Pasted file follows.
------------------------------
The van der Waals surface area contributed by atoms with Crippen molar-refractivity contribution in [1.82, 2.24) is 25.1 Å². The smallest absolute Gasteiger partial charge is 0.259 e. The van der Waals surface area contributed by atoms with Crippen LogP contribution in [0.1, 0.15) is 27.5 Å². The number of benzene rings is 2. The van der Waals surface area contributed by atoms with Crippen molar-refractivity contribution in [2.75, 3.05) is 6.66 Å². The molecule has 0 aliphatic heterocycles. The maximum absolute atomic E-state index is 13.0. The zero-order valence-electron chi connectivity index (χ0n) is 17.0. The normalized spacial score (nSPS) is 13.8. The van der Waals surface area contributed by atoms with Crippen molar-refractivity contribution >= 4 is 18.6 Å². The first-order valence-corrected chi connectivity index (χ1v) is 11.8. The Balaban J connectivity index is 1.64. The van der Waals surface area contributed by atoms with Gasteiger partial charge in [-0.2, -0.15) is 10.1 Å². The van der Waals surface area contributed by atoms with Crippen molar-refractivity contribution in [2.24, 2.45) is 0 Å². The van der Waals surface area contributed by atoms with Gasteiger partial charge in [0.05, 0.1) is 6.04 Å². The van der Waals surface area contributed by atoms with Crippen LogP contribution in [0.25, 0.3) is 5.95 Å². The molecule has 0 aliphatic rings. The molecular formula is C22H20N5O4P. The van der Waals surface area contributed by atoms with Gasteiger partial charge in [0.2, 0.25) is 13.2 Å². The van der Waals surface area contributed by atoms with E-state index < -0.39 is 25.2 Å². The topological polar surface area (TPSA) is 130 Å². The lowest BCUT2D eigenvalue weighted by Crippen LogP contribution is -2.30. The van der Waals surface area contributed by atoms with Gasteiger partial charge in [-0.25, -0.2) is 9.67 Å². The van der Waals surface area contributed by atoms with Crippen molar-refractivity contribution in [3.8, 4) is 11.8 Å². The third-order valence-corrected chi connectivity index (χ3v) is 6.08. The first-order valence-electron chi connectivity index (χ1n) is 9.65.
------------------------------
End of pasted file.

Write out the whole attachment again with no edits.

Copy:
The van der Waals surface area contributed by atoms with Crippen molar-refractivity contribution in [1.82, 2.24) is 25.1 Å². The smallest absolute Gasteiger partial charge is 0.259 e. The van der Waals surface area contributed by atoms with Crippen LogP contribution in [0.1, 0.15) is 27.5 Å². The number of benzene rings is 2. The van der Waals surface area contributed by atoms with Crippen molar-refractivity contribution in [2.75, 3.05) is 6.66 Å². The molecule has 0 aliphatic heterocycles. The maximum absolute atomic E-state index is 13.0. The zero-order valence-electron chi connectivity index (χ0n) is 17.0. The normalized spacial score (nSPS) is 13.8. The van der Waals surface area contributed by atoms with Crippen molar-refractivity contribution >= 4 is 18.6 Å². The first-order valence-corrected chi connectivity index (χ1v) is 11.8. The Balaban J connectivity index is 1.64. The van der Waals surface area contributed by atoms with Gasteiger partial charge in [-0.2, -0.15) is 10.1 Å². The van der Waals surface area contributed by atoms with Crippen molar-refractivity contribution in [2.24, 2.45) is 0 Å². The van der Waals surface area contributed by atoms with Gasteiger partial charge in [0.05, 0.1) is 6.04 Å². The van der Waals surface area contributed by atoms with Crippen LogP contribution in [0.25, 0.3) is 5.95 Å². The molecule has 0 aliphatic rings. The molecular formula is C22H20N5O4P. The van der Waals surface area contributed by atoms with Gasteiger partial charge in [0.2, 0.25) is 13.2 Å². The van der Waals surface area contributed by atoms with E-state index < -0.39 is 25.2 Å². The topological polar surface area (TPSA) is 130 Å². The lowest BCUT2D eigenvalue weighted by Crippen LogP contribution is -2.30. The van der Waals surface area contributed by atoms with Gasteiger partial charge in [-0.25, -0.2) is 9.67 Å². The van der Waals surface area contributed by atoms with Crippen molar-refractivity contribution in [3.8, 4) is 11.8 Å². The third-order valence-corrected chi connectivity index (χ3v) is 6.08. The first-order valence-electron chi connectivity index (χ1n) is 9.65.